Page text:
Variational approaches are often used to approximate intractable posteriors or normalization constants in hierarchical latent variable models. While often effective in practice, it is known that the approximation error can be arbitrarily large. We propose a new class of bounds on the marginal log-likelihood of directed latent variable models. Our approach relies on random projections to simplify the posterior. In contrast to standard variational methods, our bounds are guaranteed to be tight with high probability. We provide a new approach for learning latent variable models based on optimizing our new bounds on the log-likelihood. We demonstrate empirical improvements on benchmark datasets in vision and language for sigmoid belief networks, where a neural network is used to approximate the posterior.
Situations in which people with opposing prior beliefs observe the same evidence and then strengthen those existing beliefs are frequently offered as evidence of human irrationality. This phenomenon, termed belief polarization, is typically assumed to be non-normative. We demonstrate, however, that a variety of cases of belief polarization are consistent with a Bayesian approach to belief revision. Simulation results indicate that belief polarization is not only possible but relatively common within the class of Bayesian models that we consider. Papers published at the Neural Information Processing Systems Conference.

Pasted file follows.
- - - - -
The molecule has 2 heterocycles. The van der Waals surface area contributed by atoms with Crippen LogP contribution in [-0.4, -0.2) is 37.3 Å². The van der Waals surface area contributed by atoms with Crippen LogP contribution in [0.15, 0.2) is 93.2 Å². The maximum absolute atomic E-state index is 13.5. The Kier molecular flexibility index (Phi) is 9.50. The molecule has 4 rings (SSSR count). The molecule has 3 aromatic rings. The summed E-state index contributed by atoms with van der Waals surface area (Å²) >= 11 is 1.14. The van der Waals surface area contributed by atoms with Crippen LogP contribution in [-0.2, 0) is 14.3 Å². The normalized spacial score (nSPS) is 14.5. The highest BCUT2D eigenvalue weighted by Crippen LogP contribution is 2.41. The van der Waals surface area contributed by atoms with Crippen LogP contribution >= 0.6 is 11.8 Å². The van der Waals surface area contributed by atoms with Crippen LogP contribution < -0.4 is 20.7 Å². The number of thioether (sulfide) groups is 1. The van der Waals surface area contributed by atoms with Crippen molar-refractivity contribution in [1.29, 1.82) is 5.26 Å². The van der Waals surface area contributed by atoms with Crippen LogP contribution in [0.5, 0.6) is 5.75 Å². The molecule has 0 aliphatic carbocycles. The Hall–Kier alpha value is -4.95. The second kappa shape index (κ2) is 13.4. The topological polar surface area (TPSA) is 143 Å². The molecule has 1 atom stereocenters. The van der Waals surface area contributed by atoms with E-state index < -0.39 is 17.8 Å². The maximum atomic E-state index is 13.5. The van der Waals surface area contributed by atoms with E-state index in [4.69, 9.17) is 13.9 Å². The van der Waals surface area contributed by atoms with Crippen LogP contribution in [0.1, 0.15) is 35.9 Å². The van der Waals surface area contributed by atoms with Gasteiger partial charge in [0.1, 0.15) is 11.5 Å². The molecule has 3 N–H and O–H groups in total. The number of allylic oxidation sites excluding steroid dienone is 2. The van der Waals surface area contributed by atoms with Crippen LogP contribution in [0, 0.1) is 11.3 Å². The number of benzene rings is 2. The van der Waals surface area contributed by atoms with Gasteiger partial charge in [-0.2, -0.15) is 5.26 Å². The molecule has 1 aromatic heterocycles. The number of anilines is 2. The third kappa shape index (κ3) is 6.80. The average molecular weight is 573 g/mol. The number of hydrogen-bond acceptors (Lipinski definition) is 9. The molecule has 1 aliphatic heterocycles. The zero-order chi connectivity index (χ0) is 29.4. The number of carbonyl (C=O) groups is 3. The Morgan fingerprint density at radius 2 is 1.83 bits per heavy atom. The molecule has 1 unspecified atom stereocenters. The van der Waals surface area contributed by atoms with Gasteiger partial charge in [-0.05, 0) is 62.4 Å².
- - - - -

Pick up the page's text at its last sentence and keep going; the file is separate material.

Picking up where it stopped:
Much of the work of problem solving or inference lies in structuring exploration of the system's world to reduce this uncertainty. Two general approaches to uncertainty management have become popular. These approaches--symbolic truth maintenance and numeric belief propagation--have been portrayed as rivals in a sometimes acrimonious debate.